FTC: Do-Not-E-Mail, No; Authentication, Yes

  |  June 15, 2004   |  Comments

The FTC recommends against a Do-Not-E-Mail registry as a solution to spam, saying anti-spam efforts should focus on e-mail authentication.

The Federal Trade Commission (FTC) Tuesday told Congress a national Do-Not-E-Mail registry won't reduce spam and might even make it worse. The FTC said anti-spam efforts should focus on email authentication instead.

To further that aim, the FTC will sponsor an authentication summit this fall, FTC Chairman Timothy Muris said Tuesday in a press conference at FTC headquarters in Washington, D.C.

Muris was reporting on a study done as a requirement of the federal CAN-SPAM Act, which became law in January. The act mandated that the FTC produce a report on a national do-not-spam list similar to the FTC's popular do-not-call registry.

"We learned that spammers would ignore the law," Muris said. "Even worse, they'd use the registry as a source of valid -- and spammable -- addresses. It would be virtually impossible to stop them."

According to the report, a national registry would fail to reduce the amount of spam consumers receive, might increase it, and could not be enforced effectively.

Instead, the FTC recommended that private industry, including ISPs, email marketers, email service providers (ESPs) and software companies, should work together to form a standard for email authentication that would prevent spammers from hiding their tracks and evading Internet service providers' anti-spam filters and law enforcement.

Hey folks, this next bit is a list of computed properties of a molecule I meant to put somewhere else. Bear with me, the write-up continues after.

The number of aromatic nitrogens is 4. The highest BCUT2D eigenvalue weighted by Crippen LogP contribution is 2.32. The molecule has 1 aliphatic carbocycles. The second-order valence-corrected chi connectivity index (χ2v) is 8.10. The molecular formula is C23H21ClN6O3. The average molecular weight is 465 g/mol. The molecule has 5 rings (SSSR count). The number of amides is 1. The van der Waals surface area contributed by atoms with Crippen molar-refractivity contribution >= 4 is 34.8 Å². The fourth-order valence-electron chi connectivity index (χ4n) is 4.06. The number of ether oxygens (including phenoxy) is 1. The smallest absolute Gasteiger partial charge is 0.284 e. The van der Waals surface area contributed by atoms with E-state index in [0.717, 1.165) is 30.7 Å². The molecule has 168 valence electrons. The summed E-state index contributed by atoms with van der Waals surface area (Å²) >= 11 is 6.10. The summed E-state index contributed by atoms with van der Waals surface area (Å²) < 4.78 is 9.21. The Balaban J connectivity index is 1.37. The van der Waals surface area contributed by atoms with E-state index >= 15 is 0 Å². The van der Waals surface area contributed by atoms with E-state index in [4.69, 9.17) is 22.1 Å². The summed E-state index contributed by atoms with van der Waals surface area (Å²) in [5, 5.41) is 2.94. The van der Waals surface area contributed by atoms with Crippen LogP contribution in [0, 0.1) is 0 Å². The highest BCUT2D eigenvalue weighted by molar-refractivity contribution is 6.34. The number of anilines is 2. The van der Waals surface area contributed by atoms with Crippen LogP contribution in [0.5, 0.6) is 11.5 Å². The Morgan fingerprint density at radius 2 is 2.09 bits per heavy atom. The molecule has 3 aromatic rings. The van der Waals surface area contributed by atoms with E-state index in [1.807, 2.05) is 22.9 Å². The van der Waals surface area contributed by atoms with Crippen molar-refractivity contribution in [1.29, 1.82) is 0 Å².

"This is good news," said Dave Lewis, co-chair of the E-Mail Service Provider Coalition (ESPC) vendor relations committee and VP of deliverability management for Digital Impact. "It validates what we have been saying relative to authentication being the critical first step in establishing accountability."

Efforts to provide email authentication are already being pursued by major ISPs Microsoft, America Online and Yahoo

AOL plans to have Sender Policy Framework (SPF) email authentication in place by the end of summer and has been testing the protocol.

Microsoft is in the process of integrating SPF with its Caller ID for E-Mail authentication protocol. Meanwhile, Yahoo has its own authentication proposal, DomainKeys, which uses encryption of digital signatures.

Susan Kuchinskas contributed to this report.


Janis Mara

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